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10 privacy mistakes that Startups can avoid

10 privacy mistakes that Startups can avoid

Supporting many brilliant Start-ups that are ready to launch their new services, we also noticed that there are similar misconceptions on privacy and data.

We thought it will be useful to share this with you, hoping it will be useful to avoid the most common mistakes.


1) “It is all anonymized”

If you think that your Startup does not deal with personal data, it probably does.

Personal data is not simply an email address, and there is no such thing as anonymization if a data scientist can retrace back the original information in due time.

In most case, anonymization is impossible, or economically inefficient. So here is the first point: it is much better to have a good privacy policy that spending money and time to “try” to anonymize data.

2) “Business first, privacy afterwards

Many Startups think they can pass unnoticed to privacy regulators in their early stages. Beware: just because you run a small business does not mean you cannot cause big damage. Often it is the procedure that you put in place- and not the amount of data you are dealing with- that triggers the infringement of data protection rules.

Regulators do have their eyes wide open, but you should know that the first ones to object to a breach are your own customers. Apart from fines, loosing clients’ trust is ultimately one of the biggest damage you can do to your business.

Moreover, a successful Start-up may receive an offer from a larger company. A contract of this type will require the Startup to be compliant with current regulations: adapting a business model that is built on inadequate privacy standards will prove to be hard. Sometimes the business plan is so engrained in a unlawful data management that its structure cannot be adjusted: and that is why to get advice from a privacy professional before hand is a very smart idea. Don’t have the money? Read below.

3) “We don’t have the money”

A Startup at its early stages needs just some legal guidance from a privacy expert, and not necessarily a full on consultancy that will emit an expensive privacy policy. It is much more economically efficient to be advised at this stage than having to adjust- if at all possible- your business model because of privacy inadequacy.

For example, Aphaia starts with a special rate for Startups at 50 pounds an hour, that will allow a new born company to assess its privacy needs. Basically, a compass to put a business on the right direction.

4) “Let’s copy paste a privacy policy

Sometimes copy-pasting privacy policy written for a similar looking business is a real temptation.

However, a small difference in a business model can translate in a very big difference in legal terms.

Moreover, the services that you may outsource will not come necessarily from the same providers; the use of data that you will put in place may be different in scale or scope, and your customers may be different as well. Like spectacles, you want your privacy policy to be the rigth focal length: it will allow you to extend your business model as far as you can.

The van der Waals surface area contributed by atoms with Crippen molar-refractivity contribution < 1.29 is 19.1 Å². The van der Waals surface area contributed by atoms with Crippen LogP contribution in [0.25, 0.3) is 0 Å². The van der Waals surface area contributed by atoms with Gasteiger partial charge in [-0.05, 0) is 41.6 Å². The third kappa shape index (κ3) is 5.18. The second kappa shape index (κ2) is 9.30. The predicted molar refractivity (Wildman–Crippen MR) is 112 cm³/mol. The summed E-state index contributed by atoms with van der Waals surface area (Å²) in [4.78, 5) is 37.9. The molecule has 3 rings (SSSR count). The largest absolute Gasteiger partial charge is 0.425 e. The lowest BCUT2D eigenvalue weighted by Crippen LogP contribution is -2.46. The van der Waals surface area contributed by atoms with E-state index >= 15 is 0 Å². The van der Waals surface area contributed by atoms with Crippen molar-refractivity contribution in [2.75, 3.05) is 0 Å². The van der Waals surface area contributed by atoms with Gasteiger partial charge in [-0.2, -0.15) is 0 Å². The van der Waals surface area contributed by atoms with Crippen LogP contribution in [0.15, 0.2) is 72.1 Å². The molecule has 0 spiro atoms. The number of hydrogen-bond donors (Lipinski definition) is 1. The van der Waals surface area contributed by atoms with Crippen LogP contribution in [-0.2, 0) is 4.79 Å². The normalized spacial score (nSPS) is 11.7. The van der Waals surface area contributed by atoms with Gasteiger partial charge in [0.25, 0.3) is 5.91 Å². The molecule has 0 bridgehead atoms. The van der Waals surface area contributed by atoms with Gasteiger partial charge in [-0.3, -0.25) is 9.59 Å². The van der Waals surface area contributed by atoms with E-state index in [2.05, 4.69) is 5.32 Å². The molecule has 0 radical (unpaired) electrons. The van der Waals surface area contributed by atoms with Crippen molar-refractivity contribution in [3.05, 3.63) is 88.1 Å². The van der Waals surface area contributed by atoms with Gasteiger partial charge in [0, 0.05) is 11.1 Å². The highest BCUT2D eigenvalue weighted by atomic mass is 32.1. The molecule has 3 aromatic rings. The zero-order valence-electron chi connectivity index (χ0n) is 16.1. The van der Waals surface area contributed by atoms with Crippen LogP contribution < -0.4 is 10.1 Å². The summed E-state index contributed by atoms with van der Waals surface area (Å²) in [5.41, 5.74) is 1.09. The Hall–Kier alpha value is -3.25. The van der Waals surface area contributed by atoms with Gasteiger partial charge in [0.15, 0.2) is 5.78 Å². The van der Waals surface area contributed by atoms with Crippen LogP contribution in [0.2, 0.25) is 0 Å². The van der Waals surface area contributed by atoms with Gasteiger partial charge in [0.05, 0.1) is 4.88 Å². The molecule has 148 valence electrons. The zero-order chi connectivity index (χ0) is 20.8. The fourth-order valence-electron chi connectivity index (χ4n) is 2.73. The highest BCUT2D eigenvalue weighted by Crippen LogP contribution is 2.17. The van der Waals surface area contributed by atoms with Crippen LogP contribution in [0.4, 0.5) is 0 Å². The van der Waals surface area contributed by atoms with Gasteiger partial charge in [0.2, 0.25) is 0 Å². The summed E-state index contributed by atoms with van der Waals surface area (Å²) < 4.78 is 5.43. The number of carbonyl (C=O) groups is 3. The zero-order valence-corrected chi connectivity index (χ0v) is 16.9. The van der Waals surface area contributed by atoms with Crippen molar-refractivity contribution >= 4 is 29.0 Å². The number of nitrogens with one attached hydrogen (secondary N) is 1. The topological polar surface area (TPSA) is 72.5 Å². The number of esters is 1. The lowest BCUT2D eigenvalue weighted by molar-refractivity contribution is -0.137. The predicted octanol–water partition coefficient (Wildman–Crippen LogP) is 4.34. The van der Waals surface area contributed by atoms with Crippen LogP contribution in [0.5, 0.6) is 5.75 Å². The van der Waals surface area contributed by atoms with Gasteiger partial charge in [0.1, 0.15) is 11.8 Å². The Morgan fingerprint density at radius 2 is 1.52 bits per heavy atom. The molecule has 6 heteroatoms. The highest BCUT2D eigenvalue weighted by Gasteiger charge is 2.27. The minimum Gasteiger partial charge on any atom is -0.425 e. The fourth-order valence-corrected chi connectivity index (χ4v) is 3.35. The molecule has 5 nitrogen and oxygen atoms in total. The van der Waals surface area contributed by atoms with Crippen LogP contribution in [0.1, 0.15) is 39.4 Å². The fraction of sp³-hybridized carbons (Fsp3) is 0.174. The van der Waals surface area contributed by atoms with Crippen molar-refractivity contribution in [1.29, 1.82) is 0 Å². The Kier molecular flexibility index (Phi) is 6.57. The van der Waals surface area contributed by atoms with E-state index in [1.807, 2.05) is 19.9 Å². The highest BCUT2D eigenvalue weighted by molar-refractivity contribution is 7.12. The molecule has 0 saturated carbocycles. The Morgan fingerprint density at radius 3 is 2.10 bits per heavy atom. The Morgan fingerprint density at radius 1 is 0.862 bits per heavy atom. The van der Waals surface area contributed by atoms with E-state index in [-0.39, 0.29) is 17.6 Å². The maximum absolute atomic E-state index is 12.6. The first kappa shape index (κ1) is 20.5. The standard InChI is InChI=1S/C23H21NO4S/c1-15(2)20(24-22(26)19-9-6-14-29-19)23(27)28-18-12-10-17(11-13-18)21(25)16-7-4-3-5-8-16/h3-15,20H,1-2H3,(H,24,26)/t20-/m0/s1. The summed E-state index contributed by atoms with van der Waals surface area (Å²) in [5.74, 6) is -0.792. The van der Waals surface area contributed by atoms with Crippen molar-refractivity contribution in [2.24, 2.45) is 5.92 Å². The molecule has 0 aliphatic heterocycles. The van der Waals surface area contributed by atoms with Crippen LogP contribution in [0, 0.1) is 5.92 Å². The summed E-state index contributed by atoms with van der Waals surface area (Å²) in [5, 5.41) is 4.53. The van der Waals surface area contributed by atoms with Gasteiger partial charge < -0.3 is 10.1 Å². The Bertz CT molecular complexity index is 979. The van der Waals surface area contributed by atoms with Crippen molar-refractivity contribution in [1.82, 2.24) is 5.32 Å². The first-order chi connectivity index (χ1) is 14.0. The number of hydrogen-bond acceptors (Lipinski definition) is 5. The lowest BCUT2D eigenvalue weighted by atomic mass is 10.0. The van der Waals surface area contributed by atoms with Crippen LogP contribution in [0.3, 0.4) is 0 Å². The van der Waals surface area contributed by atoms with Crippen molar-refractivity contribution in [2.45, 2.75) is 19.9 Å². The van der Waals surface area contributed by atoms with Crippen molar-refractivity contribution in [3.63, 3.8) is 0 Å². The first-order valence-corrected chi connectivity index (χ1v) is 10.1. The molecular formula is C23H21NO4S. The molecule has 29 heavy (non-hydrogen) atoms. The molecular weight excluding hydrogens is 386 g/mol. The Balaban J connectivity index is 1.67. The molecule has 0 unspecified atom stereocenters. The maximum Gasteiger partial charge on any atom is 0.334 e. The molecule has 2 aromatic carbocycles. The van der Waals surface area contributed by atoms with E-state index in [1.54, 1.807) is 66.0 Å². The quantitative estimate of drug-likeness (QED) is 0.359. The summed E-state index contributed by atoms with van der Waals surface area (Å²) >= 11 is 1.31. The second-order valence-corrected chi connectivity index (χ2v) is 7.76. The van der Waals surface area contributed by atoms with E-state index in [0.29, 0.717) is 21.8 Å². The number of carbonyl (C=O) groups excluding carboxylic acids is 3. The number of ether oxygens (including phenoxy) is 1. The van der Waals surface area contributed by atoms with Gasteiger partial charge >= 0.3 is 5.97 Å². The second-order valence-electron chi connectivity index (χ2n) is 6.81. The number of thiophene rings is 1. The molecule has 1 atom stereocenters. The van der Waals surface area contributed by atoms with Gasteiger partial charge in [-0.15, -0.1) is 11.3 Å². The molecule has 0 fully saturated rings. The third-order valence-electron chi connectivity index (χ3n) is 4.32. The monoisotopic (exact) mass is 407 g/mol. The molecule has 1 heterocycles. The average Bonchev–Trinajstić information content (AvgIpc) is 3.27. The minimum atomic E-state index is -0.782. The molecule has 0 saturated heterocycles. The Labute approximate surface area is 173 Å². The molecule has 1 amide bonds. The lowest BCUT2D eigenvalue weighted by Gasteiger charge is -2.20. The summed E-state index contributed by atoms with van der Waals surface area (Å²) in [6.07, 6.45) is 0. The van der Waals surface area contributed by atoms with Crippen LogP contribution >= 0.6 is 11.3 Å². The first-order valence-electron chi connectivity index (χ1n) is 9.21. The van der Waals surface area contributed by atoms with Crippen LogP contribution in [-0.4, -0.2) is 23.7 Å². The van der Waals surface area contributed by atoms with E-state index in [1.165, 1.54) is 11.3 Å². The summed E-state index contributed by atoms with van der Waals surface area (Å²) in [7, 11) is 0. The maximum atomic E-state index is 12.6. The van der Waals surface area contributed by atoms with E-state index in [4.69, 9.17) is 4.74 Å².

5) “Let’s collect all the data we can, it will be useful”

In legal terms, there is a balance to be struck between privacy and business interests. Collecting every personal information you may gather is not necessarily a smart move: you may be asked to justify why you did so.

6) “All data published on social media are the same”

No, they are not! It is important to draw a distinction and to master it: it will allow you to avoid “sensitive” data and to collect more data that you think on other realms.

7) “I use a cloud provider, I am not responsible”

Your choice of a cloud provider, as well as the level of safety you can offer in sorting data, can be crucial for compliance.

8) “I don’t understand privacy regulation, my lawyer does”

Although privacy may seem- we agree – a painful headache for no-experts, the key concepts are easy to grasp, and a good consultant will first and foremost empower you.

He/She will give you the tools to understand when a new move could entail a privacy risk- basically, you’ll be able to ask yourself the right privacy questions.

9) “I am outsourcing services to third parties, so I am not responsible”

Many Startups think that outsourcing some services means also transferring the responsibility of treating their data lawfully. This is not the case. The company who first collects the data remains responsible for the data.

If at all, other companies involved in the data process may gain responsibilities too: but it does not mean that your Startup is not liable in case of inadequate use.

10) “Privacy is just a cost”

Last but not least, Start-ups tend to think that drafting a privacy policy is a just a cost.

Let us surprise you: a good privacy policy does not just stop you from sourcing “bad” data: it also enables you to make full use of the data you gather and process.

We call this approach ‘smart compliance’: be in compliance allows you to extend your business model even further.

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